Fear the Camera

Please excuse me while I rant…

I found that sign displayed outside of a waterside tourist space during a recent trip and there’s nothing particularly remarkable about this list of rules. It’s the kind of stuff you might expect in any place with drinking crowds. I certainly want the “No weapons” restriction in a bar.

Then we come to the line “No Professional Cameras”.

I’m pretty sure whoever wrote that rule was thinking of a camera like the one used to make this image: a relatively big, black, single-lens reflex with interchangeable lenses. The variety of device you might expect to see in the hands of a paparazzi while stalking a Kardashian.

Except mine is not a “professional” camera.

I’ve never been paid a dime for any image I’ve made with it. I’ve never had a job that required me to use this device. I’m not a professional photographer, so this is not a “professional” camera.

Now, I’m certainly not going to complain directly to the management of this establishment about that one line. Their place, their rules.

I’m just pointing out this single, relatively minor entry in the unfortunately long list of examples of the modern day fear of photography.

Like the Metro cop who told me I couldn’t take pictures on the platform 1 and then walked past a group of kids doing exactly that with their smartphones. Or the security guards in DC who questioned me for pointing my camera at an interesting reflection in the window of a government building from a public street.

Do a quick Google search and you’ll find many, many similar stories, some with far worse consequences.

My point to this somewhat lame post is, cameras are everywhere, in the hands of just about everyone. Trying to ban or limit their use, especially by calling one particular style “professional”, is going to be an exercise in frustration. Far better to ask people to be respectful of others when making pictures. Doesn’t always work, but still better.

Ok, I’m done ranting. Thanks for reading this far.

For those interested, the ACLU has a short, simple guide to photographers’ rights. If you use a camera of any kind in public, read it.

Bringing Back the Isolation Booth

Well, this one slipped by me.

It seems that the AP World History teachers at one of the high schools here in our overly-large school district have banned students from using anything they find on the internet in their work.

Along with thoughts and ideas from pretty much any living source.

“You are only allowed to use your OWN knowledge, your OWN class notes, class handouts, your OWN class homework, or The Earth and Its Peoples textbook to complete assignments and assessments UNLESS specifically informed otherwise by your instructor.”

That was not all. Students could not use anything they found on the Internet. They were not permitted even to discuss their assignments with friends, classmates, neighbors, parents, relatives or siblings.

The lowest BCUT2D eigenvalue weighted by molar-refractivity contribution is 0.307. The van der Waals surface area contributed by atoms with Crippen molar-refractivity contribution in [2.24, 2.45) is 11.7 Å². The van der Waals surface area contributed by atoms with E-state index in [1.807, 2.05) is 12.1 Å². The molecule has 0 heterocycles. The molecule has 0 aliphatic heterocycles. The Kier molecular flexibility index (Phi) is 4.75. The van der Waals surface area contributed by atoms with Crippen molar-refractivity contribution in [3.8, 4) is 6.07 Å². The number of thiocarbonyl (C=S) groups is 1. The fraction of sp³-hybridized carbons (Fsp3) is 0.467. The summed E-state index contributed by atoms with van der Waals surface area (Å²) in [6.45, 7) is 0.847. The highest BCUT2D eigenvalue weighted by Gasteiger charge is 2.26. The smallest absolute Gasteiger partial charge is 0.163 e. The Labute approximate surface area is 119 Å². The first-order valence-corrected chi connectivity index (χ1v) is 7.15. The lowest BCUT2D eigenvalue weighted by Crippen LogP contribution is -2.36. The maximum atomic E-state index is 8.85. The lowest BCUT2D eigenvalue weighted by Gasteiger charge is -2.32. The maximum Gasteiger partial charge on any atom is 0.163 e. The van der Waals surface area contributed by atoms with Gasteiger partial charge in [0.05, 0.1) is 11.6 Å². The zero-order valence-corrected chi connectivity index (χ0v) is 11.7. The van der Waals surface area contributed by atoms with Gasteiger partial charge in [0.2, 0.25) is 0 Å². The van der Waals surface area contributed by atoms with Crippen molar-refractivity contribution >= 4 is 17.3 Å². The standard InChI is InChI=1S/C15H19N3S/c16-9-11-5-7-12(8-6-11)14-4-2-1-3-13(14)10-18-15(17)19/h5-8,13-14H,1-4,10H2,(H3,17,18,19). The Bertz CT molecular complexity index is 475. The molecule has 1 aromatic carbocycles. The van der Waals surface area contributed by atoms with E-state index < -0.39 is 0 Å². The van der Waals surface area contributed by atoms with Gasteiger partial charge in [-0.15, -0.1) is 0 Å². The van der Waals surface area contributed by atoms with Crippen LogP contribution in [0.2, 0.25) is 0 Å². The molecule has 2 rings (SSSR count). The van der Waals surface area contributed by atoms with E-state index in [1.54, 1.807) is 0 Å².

What about complete strangers? The teachers had thought of that. “You may not discuss/mention/chat/hand signal/smoke signal/Facebook/IM/text/email to a complete stranger ANY answers/ideas/questions/thoughts/opinions/hints/instructions.” The words were playful, but the teachers were serious. Any violations, they said, would mean a zero on the assignment and an honor code referral.

Our school board says that our students will learn to “Effectively use technology to access, communicate, and apply knowledge and to foster creativity.” Not to mention all that stuff about learning to work collaboratively.

In these classes access is limited to what’s delivered on paper and any communication or collaboration at all will get you the academic equivalent of the death penalty.

This attitude takes the traditional role of teacher-as-sole-arbiter-of-knowledge and injects it with steroids.

None of this, however, is at all surprising considering the intense paranoia over plagiarism in our schools.

But these days is there any value in an assignment that requires students to work completely in isolation? Was there ever?

Thanks to @jonbecker for tweeting this to my attention.

Taking an Instructional Approach to the Rules

Karl wonders if we shouldn’t get rid of school Acceptable Use Policy statements (“So are they really UUP’s — Unacceptable Use Policies?”) and replace them with RUP’s – Responsible Use Policies.

Instead of making a list of all the things you can’t do with technology and on the Internet, what if we made a list of all the things that not only can you do, but you should do? What if students and staff had to sign an agreement that stated these are all the ways that a responsible student or staff member should be using technology and the Internet if they are to be a functional, literate, contributing member of society?

This makes a whole lot of sense, especially considering how we generally use AUPs.

In most of our schools, teachers and kids (or their parents) sign the AUP at the beginning of the year. And then everyone promptly forgets about it.

Until someone does something a teacher or administrator thinks is a violation at which point we haul out the rules again to support penalizing the offender.

RUP’s, on the other hand, would need to be interwoven throughout the curriculum as well as any technology-assisted classroom activity.

The rules would become an instructional tool instead of an administrative baseball bat.

Now, can we also make some similar revisions to the SR&R’s (Student Rights and Responsibilities) here in the overly-large school district.

This is another, broader set of rules, trotted out at the start of the school year and then forgotten until a student does something we don’t like, with far more “responsibilities” (re: UUP’s) than rights.